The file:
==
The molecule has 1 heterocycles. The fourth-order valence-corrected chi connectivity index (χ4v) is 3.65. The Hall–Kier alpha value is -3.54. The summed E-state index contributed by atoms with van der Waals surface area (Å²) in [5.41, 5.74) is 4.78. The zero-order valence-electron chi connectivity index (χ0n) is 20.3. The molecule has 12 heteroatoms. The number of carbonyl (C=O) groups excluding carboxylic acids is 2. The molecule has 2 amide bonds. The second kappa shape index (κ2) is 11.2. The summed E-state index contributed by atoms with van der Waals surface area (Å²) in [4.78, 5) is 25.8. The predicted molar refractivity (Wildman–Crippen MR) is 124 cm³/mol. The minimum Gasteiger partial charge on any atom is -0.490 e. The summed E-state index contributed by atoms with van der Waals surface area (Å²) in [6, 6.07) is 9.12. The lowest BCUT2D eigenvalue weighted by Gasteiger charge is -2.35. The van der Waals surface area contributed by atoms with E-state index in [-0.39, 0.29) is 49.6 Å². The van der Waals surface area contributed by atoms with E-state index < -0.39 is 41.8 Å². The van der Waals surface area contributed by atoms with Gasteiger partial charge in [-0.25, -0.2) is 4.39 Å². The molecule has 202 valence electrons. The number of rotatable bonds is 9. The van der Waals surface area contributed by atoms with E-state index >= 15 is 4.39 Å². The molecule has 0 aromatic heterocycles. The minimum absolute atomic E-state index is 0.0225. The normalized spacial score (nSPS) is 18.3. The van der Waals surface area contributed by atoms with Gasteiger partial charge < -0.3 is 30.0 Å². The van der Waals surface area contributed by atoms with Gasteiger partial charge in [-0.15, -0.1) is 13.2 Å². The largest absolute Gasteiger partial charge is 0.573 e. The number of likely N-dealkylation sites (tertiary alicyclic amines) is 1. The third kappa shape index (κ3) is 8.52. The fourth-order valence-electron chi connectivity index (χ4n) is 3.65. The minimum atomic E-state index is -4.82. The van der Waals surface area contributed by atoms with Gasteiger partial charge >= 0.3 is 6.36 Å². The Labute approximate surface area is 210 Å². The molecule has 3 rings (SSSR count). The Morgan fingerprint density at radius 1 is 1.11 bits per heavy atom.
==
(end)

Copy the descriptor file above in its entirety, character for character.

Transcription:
The molecule has 1 heterocycles. The fourth-order valence-corrected chi connectivity index (χ4v) is 3.65. The Hall–Kier alpha value is -3.54. The summed E-state index contributed by atoms with van der Waals surface area (Å²) in [5.41, 5.74) is 4.78. The zero-order valence-electron chi connectivity index (χ0n) is 20.3. The molecule has 12 heteroatoms. The number of carbonyl (C=O) groups excluding carboxylic acids is 2. The molecule has 2 amide bonds. The second kappa shape index (κ2) is 11.2. The summed E-state index contributed by atoms with van der Waals surface area (Å²) in [4.78, 5) is 25.8. The predicted molar refractivity (Wildman–Crippen MR) is 124 cm³/mol. The minimum Gasteiger partial charge on any atom is -0.490 e. The summed E-state index contributed by atoms with van der Waals surface area (Å²) in [6, 6.07) is 9.12. The lowest BCUT2D eigenvalue weighted by Gasteiger charge is -2.35. The van der Waals surface area contributed by atoms with E-state index in [-0.39, 0.29) is 49.6 Å². The van der Waals surface area contributed by atoms with E-state index < -0.39 is 41.8 Å². The van der Waals surface area contributed by atoms with Gasteiger partial charge in [-0.25, -0.2) is 4.39 Å². The molecule has 202 valence electrons. The number of rotatable bonds is 9. The van der Waals surface area contributed by atoms with E-state index >= 15 is 4.39 Å². The molecule has 0 aromatic heterocycles. The minimum absolute atomic E-state index is 0.0225. The normalized spacial score (nSPS) is 18.3. The van der Waals surface area contributed by atoms with Gasteiger partial charge < -0.3 is 30.0 Å². The van der Waals surface area contributed by atoms with Gasteiger partial charge in [-0.15, -0.1) is 13.2 Å². The largest absolute Gasteiger partial charge is 0.573 e. The number of likely N-dealkylation sites (tertiary alicyclic amines) is 1. The third kappa shape index (κ3) is 8.52. The fourth-order valence-electron chi connectivity index (χ4n) is 3.65. The minimum atomic E-state index is -4.82. The van der Waals surface area contributed by atoms with Gasteiger partial charge >= 0.3 is 6.36 Å². The Labute approximate surface area is 210 Å². The molecule has 3 rings (SSSR count). The Morgan fingerprint density at radius 1 is 1.11 bits per heavy atom.